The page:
Performing arts and new city culture (club mix), pt. 3

Wednesday, July 11th, 2012

Never Grow Old, Oulu (FIN), Winter 2011, Club for the cultural magazine Kaltio

British rapper, writer and poet The Leano is a special guest at a club that I’m organizing in co-operation with Kaltio magazine based in Oulu in Northern Finland. I’m interviewing The Leano about the circumstances surrounding performing arts in London now that the British government cuts the funding for culture harshly. This especially affects those working at the grass roots level.

As we are about to end the interview he suggests a freestyle session. He asks people to show him any objects that they might find in their pockets and proceeds to improvise a long and absurd rap about the objects with the dj providing the beats.

The rap joins all the very different people happening to be in the bar. When the session ends, everybody’s left stunned, both the bachelor party from Scotland that just happened to be there and the artists and rappers from Oulu who came specifically for the interview.

Anything you can try in a theatre you can try at a club but the circumstances are different. As a performer you are better off not planning too much beforehand ’cause in a club there’s always so much already there you can use.

Clubs are a cornucopia of impulses ready to be used as a material for interaction. This goes for both djing and performing. The clubs need to be marketed and publicized so that people know something is happening and this calls for formulating beforehand what is going to happen. However, in the moment of djing or performing you have to be willing to throw away your plans and use what the universe is sending your way.

If the club has been marketed as a Balkan club it might be a good idea to play some Balkan music. I rarely focus on just one musical style. Crossing the borders interests me and this goes for the music as well. Limiting your club to strictly one style is also a commercial suicide anywhere in Finland outside Helsinki. How many hipsters specialising wholly on Dutch soul from the Autumn 1962 do you think you can find in Rovaniemi?

As a dj I usually build the dramaturgy of the evening so that it moves from the more laid-back grooves of the early evening into tighter stuff when to night gets rougher. This is how it works with most of the djs.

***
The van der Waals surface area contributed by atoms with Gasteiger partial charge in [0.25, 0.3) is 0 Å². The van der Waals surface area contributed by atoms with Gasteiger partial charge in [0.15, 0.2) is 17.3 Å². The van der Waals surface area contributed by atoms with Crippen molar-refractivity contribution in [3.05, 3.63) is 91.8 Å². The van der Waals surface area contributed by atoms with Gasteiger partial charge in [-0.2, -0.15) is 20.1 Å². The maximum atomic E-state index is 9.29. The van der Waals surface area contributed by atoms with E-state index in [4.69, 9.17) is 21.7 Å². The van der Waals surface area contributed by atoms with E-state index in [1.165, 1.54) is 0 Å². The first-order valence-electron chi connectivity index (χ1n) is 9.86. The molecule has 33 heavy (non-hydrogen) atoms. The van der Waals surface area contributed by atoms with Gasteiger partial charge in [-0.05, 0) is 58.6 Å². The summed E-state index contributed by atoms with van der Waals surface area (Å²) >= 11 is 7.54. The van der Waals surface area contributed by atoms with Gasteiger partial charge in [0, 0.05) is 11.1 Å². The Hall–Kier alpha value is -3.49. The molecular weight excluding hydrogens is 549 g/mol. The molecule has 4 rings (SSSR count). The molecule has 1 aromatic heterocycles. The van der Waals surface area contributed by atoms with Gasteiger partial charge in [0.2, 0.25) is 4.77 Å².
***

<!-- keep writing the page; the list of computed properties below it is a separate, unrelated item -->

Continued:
At the moment one of my most toured clubs has been Boogalumbia! At Boogalumbia! I play organic rhythms at the start of the evening in the form of Brazilian funk, quality soul from vinyl and new dancefloor jazz and later move on to new electronic styles. At the moment Argentinian nueva cumbia seems to spin a lot on the turntable.

Clubs change adjusting to people, place, bar and situation. Dj needs to know how to read the crowd. A good dj uses a selection of insights and techniques and goes with the flow. A good dj is a good improviser.

This is the 3rd part of the text. Next part goes to Paris.

Check out The Leano’s blog with photos, videos and other stuff here.

 

 

 

 

This poster has nothing to do with the text. I have just been wanting to post it here and now needed a photo. Actually this is work by cartoon artist Ville Ranta. In addition to being a great cartoonist, he is a long-time contributor for Kaltio zine and has also been a special guest at a discussion in one of the previous Kaltio clubs, too so actually I lied.

Click to open it in a bigger window.

 

Performing arts and new city culture (club mix) pt. 2

Sunday, June 3rd, 2012

Never Grow Old, Oulu (FIN), Winter 2006

French choreographer William Petit begins his performance in a small bar in Oulu in Northern Finland by lighting 100 tea candles, putting a chocolate into his mouth and kissing the first stranger that he meets. Two hours later the whole barful of rockers, hipsters and hippies are doing contemporary dance moves in t-shirts in freezing cold on the street outside the bar. Only a few of them have I ever seen in the city theatre or watching contemporary dance in the cultural center near by.

Audience participation has always been a central part of clubbing. It stems from the custom that djs happen to play music that people usually dance to. I started doing clubs at about the same time as I started my artistic work – about 10 years ago now – and they combined naturally. Interaction with people has always interested me in art and clubs presented an easy framework to play with it.

Clubs usually happen in restaurants and bars and these function according to commercial laws. It’s simple: If people don’t show up, the clubs end. It’s cruel, but sometimes also strangely liberating if you compare it with the chaos of varying views present in general discussion regarding art and its funding.

And on the other hand, if the clubs attract people, the bars give you a hall pass. This grants one a perfect starting point to try out interactive performances, games and experimental social interactions. If they work, you don’t have to justify them theoretically. And you don’t have to send grant applications to bars, either.

This is the 2nd part of the text. Next part discusses a British rapper in a bar in Northern Finland.

 

 

 

 

The club mentioned above happened while we were in the process of finalizing a contemporary dance piece ‘North Land – nomade cabaret’ at the culture center Valve. Lot of the people who saw William at the club also came to see the show.

Dancers (from the left) Linda Priha, Pirjo Yli-Maunula, me and Jouni Järvenpää. Chor. was by William.

Photo: Mika Kamula

 

Performing arts and new city culture (club mix)

Sunday, May 27th, 2012

This article was first published in Finnish magazine ‘Esitys’ (Performance) in their 2/2012 edition.

Dynamo, Turku (FIN), Summer 2011

Experience engineer Pekko Koskinen is stroking a glittering twentysomething club babe with a feather, shouts primally at the same time and prepares to do magic with bubble plastic.

In another corner of the space there are already new customers getting ready for their own Sensory Cocktail. On the danceloor there’s tight electrofunk blasting away and in the ceiling there sways an installation of about a million balloons and the dancers are pushing it from one to another.